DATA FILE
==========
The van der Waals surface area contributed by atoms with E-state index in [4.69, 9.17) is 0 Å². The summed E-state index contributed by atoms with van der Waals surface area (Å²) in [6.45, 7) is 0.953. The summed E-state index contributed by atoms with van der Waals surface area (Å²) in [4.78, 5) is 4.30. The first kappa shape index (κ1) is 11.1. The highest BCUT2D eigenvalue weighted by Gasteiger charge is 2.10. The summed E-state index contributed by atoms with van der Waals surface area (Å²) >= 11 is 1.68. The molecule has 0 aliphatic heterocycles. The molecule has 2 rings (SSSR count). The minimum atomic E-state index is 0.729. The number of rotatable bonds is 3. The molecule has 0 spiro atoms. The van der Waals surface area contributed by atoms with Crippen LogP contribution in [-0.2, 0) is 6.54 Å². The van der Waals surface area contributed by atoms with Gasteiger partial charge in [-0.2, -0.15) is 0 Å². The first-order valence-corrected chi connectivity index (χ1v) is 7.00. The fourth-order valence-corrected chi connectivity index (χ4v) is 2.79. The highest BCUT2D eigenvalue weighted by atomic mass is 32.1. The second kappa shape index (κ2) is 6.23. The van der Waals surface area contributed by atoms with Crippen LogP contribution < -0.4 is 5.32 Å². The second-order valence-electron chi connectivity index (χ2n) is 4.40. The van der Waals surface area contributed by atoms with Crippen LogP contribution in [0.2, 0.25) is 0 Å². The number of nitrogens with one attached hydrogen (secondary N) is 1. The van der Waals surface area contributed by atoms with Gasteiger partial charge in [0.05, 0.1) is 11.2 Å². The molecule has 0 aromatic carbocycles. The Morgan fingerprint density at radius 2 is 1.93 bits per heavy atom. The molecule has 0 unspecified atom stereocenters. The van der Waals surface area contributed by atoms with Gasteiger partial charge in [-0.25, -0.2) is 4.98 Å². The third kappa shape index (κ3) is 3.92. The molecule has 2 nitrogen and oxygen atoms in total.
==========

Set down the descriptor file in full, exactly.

The van der Waals surface area contributed by atoms with E-state index in [4.69, 9.17) is 0 Å². The summed E-state index contributed by atoms with van der Waals surface area (Å²) in [6.45, 7) is 0.953. The summed E-state index contributed by atoms with van der Waals surface area (Å²) in [4.78, 5) is 4.30. The first kappa shape index (κ1) is 11.1. The highest BCUT2D eigenvalue weighted by Gasteiger charge is 2.10. The summed E-state index contributed by atoms with van der Waals surface area (Å²) >= 11 is 1.68. The molecule has 0 aliphatic heterocycles. The molecule has 2 rings (SSSR count). The minimum atomic E-state index is 0.729. The number of rotatable bonds is 3. The molecule has 0 spiro atoms. The van der Waals surface area contributed by atoms with Crippen LogP contribution in [-0.2, 0) is 6.54 Å². The van der Waals surface area contributed by atoms with Gasteiger partial charge in [-0.2, -0.15) is 0 Å². The first-order valence-corrected chi connectivity index (χ1v) is 7.00. The fourth-order valence-corrected chi connectivity index (χ4v) is 2.79. The highest BCUT2D eigenvalue weighted by atomic mass is 32.1. The second kappa shape index (κ2) is 6.23. The van der Waals surface area contributed by atoms with Crippen LogP contribution < -0.4 is 5.32 Å². The second-order valence-electron chi connectivity index (χ2n) is 4.40. The van der Waals surface area contributed by atoms with Crippen LogP contribution in [0.2, 0.25) is 0 Å². The number of nitrogens with one attached hydrogen (secondary N) is 1. The van der Waals surface area contributed by atoms with Gasteiger partial charge in [0.05, 0.1) is 11.2 Å². The molecule has 0 aromatic carbocycles. The Morgan fingerprint density at radius 2 is 1.93 bits per heavy atom. The molecule has 0 unspecified atom stereocenters. The van der Waals surface area contributed by atoms with Gasteiger partial charge in [-0.25, -0.2) is 4.98 Å². The third kappa shape index (κ3) is 3.92. The molecule has 2 nitrogen and oxygen atoms in total.